Andrew said...

"yes it is the same. and again no one is losing business."
->No its not your not having someone physically remove the billboards as you drive, you are not looking at them.

The comment I made was clear move on. I'm not going to explain it twice.

"these sites already exist."
->Your missing the point. What will happen is if programs like Adblock become popular all sites will move to a similar model.

"Why does the website's wishes dominate the viewers?"
->Because they are the ones providing YOU with the content. Your wishes entail viewing the content or not, they determine how they want you to see it.

Joseph Huang said...

What do you think about using a text only browser? Then I would be blocking the precious image ads, denying people of their precious ad revenue, obiously. Or if I disabled javascript, to block those annoying intellitxt ads? Would that be fine? I guess not.

Andrew said...

Next to no one uses text only browsers. It is a non issue.

What is the deal? Simple if everyone moves to using Adblock software free content as you now know it will change.

Joseph Huang said...

Contnt is always changing on the internet, what is your point? There are much more effective ways to fund 'free' content than ads, if everyone used adblock it would be beneficial to the internet.

And do you only publish your first name? Have something to hide?

brij said...

Hey matey cool down. What you say makes teh internet look like a market place where you have to pay (in terms of at least looking at the ads) for what you get. Fair enough. Others see it another way as they feel it is a a Commons. That is just another fair opinion.
Now coming to point of it being a place where one needs to get paid you have to realise that as per capitalism consumer is king. And that consumer is me! So it is enitrly up to me to visit a page with or without Adblock. You are correct about the fact that many free sites may change their approach or go under. Well that is just the dynamics of the game. Sooner rather than later the only way sites can exist is because of their content. If their content is strong enough people will sit through ads. They may even remove the adblocks for that site and even-surprise,surprise- clickthrough. However most site which focus on ad pop-ups and such aren't really giving the content to warrant removal of the adblock.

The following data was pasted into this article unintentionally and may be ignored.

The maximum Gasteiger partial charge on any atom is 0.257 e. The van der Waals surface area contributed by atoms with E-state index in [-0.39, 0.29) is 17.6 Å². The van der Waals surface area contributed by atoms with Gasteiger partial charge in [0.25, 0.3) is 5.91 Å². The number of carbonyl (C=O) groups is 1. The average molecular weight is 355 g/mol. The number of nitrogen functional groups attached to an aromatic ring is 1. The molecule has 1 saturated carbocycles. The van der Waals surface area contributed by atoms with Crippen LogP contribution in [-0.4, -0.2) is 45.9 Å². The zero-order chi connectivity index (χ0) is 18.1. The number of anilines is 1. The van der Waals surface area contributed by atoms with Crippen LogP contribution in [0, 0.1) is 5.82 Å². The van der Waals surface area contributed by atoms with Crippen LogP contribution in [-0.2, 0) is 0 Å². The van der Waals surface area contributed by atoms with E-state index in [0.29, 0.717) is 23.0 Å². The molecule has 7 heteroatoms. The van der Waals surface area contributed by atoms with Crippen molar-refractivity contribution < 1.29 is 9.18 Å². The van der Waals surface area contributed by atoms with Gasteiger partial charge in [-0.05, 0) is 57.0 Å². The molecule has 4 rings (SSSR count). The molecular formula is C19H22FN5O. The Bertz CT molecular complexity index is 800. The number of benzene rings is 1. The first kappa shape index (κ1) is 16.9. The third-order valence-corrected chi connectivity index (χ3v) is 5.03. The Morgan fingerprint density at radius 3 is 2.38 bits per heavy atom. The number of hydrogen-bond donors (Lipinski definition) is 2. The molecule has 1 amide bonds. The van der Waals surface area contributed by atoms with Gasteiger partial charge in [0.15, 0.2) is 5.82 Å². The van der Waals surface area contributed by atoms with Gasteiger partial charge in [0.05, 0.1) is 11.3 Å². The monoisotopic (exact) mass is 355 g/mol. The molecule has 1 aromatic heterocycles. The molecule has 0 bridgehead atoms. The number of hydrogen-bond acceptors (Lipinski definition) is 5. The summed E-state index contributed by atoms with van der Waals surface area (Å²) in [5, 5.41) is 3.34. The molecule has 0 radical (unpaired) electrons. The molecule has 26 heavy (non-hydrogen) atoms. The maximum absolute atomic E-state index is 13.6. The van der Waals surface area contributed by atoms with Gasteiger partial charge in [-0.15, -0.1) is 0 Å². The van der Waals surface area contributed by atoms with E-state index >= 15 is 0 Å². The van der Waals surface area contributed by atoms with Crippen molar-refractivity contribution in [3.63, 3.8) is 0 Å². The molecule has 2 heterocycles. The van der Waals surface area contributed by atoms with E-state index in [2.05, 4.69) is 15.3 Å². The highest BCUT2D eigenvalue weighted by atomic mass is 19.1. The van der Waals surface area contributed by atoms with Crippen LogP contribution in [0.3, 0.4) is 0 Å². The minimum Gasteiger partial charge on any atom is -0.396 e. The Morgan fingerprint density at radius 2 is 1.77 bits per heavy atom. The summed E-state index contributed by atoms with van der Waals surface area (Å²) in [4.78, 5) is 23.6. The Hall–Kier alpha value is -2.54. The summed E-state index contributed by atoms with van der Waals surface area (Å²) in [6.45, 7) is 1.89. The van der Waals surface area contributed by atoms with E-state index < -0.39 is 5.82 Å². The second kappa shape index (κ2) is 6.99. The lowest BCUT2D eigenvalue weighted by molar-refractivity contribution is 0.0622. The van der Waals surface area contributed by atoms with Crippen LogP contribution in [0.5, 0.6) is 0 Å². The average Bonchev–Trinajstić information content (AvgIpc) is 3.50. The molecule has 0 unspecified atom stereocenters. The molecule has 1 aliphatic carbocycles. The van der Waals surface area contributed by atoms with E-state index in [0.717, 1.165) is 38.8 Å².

And you are wrong about the cynicism of people. Lots of people make money out of adwords and ad block does not remove these adwords. So people do support the sites they like. Just don't ask them to support the whole Internet.

Andrew said...

No one seems to read the article, which is not surprising. Validating using Adblock because your annoyed at Pop-ups is absurd. All Browsers have some form of Pop-up blocking or it can be added for free and very easily.

People will not be able to afford to run anything for free if they cannot cover the bandwidth costs. The more popular the site the more money that is required to run it never mind make a profit. Large free content sites require more work then most can do in their spare time, thus they need to make money off the site to be able to provide the continual free content.

Donations are a joke. You can not expect to survive off donations.

The more people try to push the web into something it is not the less you will find for free. Either accept reasonable advertising or deal with the fallout.

Jonathan said...

Andrew, you make some excellent points, however these are weakened by not accepting any of the critiques that were made with equally valid viewpoints.

It seems you distinguish between popup blocking and Adblocking. "No one seems to read the article, which is not surprising. Validating using Adblock because your annoyed at Pop-ups is absurd. All Browsers have some form of Pop-up blocking or it can be added for free and very easily."

The principal is the same in that, ads that are annoying can be removed. I know in your article you say you are not referencing the "annoying" ads. This is the beauty of Adblock, it works as a filter. I need to be motivated to go through the effort of adding the ad to my filter. For me that motivation is annoyance.

Joseph Huang said...

Hardly anyone uses text browsers so that's not an issue? So Adblock would be fine if hardly anyone uses it?

Andrew said...

"The principal is the same in that, ads that are annoying can be removed."
-> No its not, Adblock is designed to block all ads. The people using it generally find ALL ads annoying. Thus the difference between that and a standard Pop-up blocker or a Flash Blocker.

"Yet they do, especially on the small and/or focused scale. Empirical evidence is not in your favour."
-> Small sites use next to no bandwidth because they get no visitors, usually because they do not have any good content. The sites I am refering to have a large audience, are completely internet based and generate all their funding through advertising.

"popular sites also tend to have a larger number of financial supporters, be that in the form of monetary donations, hardware, bandwidth or labour"
-> This is far from common. Donations are not what you are led to believe. Advertising pays the bulk of most purely internet based sites needs.

"Many free Internet sites and services are run on donations of this sort."
-> Come on, no one with any business or common sense would try to run a site begging for donations.

"into a future that is not controlled by monetary interests alone"